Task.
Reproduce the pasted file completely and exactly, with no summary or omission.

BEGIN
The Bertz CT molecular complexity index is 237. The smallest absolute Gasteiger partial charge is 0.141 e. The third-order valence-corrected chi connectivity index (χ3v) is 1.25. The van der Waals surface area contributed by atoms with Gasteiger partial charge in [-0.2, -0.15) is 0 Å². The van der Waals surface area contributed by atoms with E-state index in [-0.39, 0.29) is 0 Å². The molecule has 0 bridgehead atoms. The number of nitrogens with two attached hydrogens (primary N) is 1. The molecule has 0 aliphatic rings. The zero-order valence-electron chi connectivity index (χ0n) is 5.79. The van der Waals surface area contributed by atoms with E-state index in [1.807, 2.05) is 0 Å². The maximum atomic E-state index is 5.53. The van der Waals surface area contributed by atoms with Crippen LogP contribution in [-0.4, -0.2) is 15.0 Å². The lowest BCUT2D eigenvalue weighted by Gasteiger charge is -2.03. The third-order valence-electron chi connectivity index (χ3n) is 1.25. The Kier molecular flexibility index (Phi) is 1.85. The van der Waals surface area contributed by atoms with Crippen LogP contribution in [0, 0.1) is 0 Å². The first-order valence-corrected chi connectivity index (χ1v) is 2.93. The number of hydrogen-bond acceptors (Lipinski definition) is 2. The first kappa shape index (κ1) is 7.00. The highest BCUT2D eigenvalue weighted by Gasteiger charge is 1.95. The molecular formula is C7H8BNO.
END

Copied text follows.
The Bertz CT molecular complexity index is 237. The smallest absolute Gasteiger partial charge is 0.141 e. The third-order valence-corrected chi connectivity index (χ3v) is 1.25. The van der Waals surface area contributed by atoms with Gasteiger partial charge in [-0.2, -0.15) is 0 Å². The van der Waals surface area contributed by atoms with E-state index in [-0.39, 0.29) is 0 Å². The molecule has 0 bridgehead atoms. The number of nitrogens with two attached hydrogens (primary N) is 1. The molecule has 0 aliphatic rings. The zero-order valence-electron chi connectivity index (χ0n) is 5.79. The van der Waals surface area contributed by atoms with E-state index in [1.807, 2.05) is 0 Å². The maximum atomic E-state index is 5.53. The van der Waals surface area contributed by atoms with Crippen LogP contribution in [-0.4, -0.2) is 15.0 Å². The lowest BCUT2D eigenvalue weighted by Gasteiger charge is -2.03. The third-order valence-electron chi connectivity index (χ3n) is 1.25. The Kier molecular flexibility index (Phi) is 1.85. The van der Waals surface area contributed by atoms with Crippen LogP contribution in [0, 0.1) is 0 Å². The first-order valence-corrected chi connectivity index (χ1v) is 2.93. The number of hydrogen-bond acceptors (Lipinski definition) is 2. The first kappa shape index (κ1) is 7.00. The highest BCUT2D eigenvalue weighted by Gasteiger charge is 1.95. The molecular formula is C7H8BNO.